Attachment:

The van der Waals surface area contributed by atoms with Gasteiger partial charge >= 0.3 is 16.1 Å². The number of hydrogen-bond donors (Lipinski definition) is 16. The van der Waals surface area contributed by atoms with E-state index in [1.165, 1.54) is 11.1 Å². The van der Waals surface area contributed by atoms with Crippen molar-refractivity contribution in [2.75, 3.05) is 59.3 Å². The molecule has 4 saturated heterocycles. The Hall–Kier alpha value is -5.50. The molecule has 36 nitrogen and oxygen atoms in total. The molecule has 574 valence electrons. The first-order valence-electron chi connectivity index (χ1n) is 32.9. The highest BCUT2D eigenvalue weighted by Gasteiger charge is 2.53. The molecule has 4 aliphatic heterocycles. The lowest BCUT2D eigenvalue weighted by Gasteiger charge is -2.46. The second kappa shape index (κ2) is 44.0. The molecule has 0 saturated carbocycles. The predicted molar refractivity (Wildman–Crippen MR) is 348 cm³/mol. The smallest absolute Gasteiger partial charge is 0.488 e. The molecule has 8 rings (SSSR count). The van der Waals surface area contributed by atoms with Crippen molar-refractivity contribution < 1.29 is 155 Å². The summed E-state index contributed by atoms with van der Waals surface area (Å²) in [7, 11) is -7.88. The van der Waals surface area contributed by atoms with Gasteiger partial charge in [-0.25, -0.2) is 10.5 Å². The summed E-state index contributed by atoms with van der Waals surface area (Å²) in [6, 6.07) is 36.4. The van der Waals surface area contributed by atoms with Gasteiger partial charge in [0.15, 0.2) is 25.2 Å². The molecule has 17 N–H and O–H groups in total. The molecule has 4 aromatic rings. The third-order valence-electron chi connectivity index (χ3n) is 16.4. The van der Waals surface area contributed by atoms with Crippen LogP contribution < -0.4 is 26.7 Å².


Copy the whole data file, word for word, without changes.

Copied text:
The van der Waals surface area contributed by atoms with Gasteiger partial charge >= 0.3 is 16.1 Å². The number of hydrogen-bond donors (Lipinski definition) is 16. The van der Waals surface area contributed by atoms with E-state index in [1.165, 1.54) is 11.1 Å². The van der Waals surface area contributed by atoms with Crippen molar-refractivity contribution in [2.75, 3.05) is 59.3 Å². The molecule has 4 saturated heterocycles. The Hall–Kier alpha value is -5.50. The molecule has 36 nitrogen and oxygen atoms in total. The molecule has 574 valence electrons. The first-order valence-electron chi connectivity index (χ1n) is 32.9. The highest BCUT2D eigenvalue weighted by Gasteiger charge is 2.53. The molecule has 4 aliphatic heterocycles. The lowest BCUT2D eigenvalue weighted by Gasteiger charge is -2.46. The second kappa shape index (κ2) is 44.0. The molecule has 0 saturated carbocycles. The predicted molar refractivity (Wildman–Crippen MR) is 348 cm³/mol. The smallest absolute Gasteiger partial charge is 0.488 e. The molecule has 8 rings (SSSR count). The van der Waals surface area contributed by atoms with Crippen molar-refractivity contribution < 1.29 is 155 Å². The summed E-state index contributed by atoms with van der Waals surface area (Å²) in [7, 11) is -7.88. The van der Waals surface area contributed by atoms with Gasteiger partial charge in [-0.25, -0.2) is 10.5 Å². The summed E-state index contributed by atoms with van der Waals surface area (Å²) in [6, 6.07) is 36.4. The van der Waals surface area contributed by atoms with Gasteiger partial charge in [0.15, 0.2) is 25.2 Å². The molecule has 17 N–H and O–H groups in total. The molecule has 4 aromatic rings. The third-order valence-electron chi connectivity index (χ3n) is 16.4. The van der Waals surface area contributed by atoms with Crippen LogP contribution < -0.4 is 26.7 Å².